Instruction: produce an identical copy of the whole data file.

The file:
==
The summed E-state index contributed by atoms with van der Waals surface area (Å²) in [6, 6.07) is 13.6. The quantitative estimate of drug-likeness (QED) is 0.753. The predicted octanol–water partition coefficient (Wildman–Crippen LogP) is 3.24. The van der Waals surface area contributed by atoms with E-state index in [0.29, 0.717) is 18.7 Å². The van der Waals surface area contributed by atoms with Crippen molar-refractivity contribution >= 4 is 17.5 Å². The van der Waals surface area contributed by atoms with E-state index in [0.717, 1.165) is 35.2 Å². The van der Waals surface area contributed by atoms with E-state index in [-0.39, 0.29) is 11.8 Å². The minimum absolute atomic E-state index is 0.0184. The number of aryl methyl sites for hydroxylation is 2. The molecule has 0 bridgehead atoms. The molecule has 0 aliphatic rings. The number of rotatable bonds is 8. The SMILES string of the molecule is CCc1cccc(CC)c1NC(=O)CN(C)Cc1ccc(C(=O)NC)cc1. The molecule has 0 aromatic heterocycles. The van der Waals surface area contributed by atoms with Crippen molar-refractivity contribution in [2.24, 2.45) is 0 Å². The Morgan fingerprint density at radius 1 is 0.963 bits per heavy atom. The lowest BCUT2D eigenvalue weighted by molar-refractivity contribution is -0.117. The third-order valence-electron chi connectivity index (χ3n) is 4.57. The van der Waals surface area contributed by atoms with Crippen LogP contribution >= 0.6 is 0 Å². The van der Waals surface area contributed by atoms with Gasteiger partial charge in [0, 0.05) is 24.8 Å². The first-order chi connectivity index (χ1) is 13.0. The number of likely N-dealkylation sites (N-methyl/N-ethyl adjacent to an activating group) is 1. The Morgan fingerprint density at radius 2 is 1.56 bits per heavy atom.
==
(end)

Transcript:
The summed E-state index contributed by atoms with van der Waals surface area (Å²) in [6, 6.07) is 13.6. The quantitative estimate of drug-likeness (QED) is 0.753. The predicted octanol–water partition coefficient (Wildman–Crippen LogP) is 3.24. The van der Waals surface area contributed by atoms with E-state index in [0.29, 0.717) is 18.7 Å². The van der Waals surface area contributed by atoms with Crippen molar-refractivity contribution >= 4 is 17.5 Å². The van der Waals surface area contributed by atoms with E-state index in [0.717, 1.165) is 35.2 Å². The van der Waals surface area contributed by atoms with E-state index in [-0.39, 0.29) is 11.8 Å². The minimum absolute atomic E-state index is 0.0184. The number of aryl methyl sites for hydroxylation is 2. The molecule has 0 bridgehead atoms. The molecule has 0 aliphatic rings. The number of rotatable bonds is 8. The SMILES string of the molecule is CCc1cccc(CC)c1NC(=O)CN(C)Cc1ccc(C(=O)NC)cc1. The molecule has 0 aromatic heterocycles. The van der Waals surface area contributed by atoms with Crippen molar-refractivity contribution in [2.24, 2.45) is 0 Å². The Morgan fingerprint density at radius 1 is 0.963 bits per heavy atom. The lowest BCUT2D eigenvalue weighted by molar-refractivity contribution is -0.117. The third-order valence-electron chi connectivity index (χ3n) is 4.57. The van der Waals surface area contributed by atoms with Crippen LogP contribution >= 0.6 is 0 Å². The van der Waals surface area contributed by atoms with Gasteiger partial charge in [0, 0.05) is 24.8 Å². The first-order chi connectivity index (χ1) is 13.0. The number of likely N-dealkylation sites (N-methyl/N-ethyl adjacent to an activating group) is 1. The Morgan fingerprint density at radius 2 is 1.56 bits per heavy atom.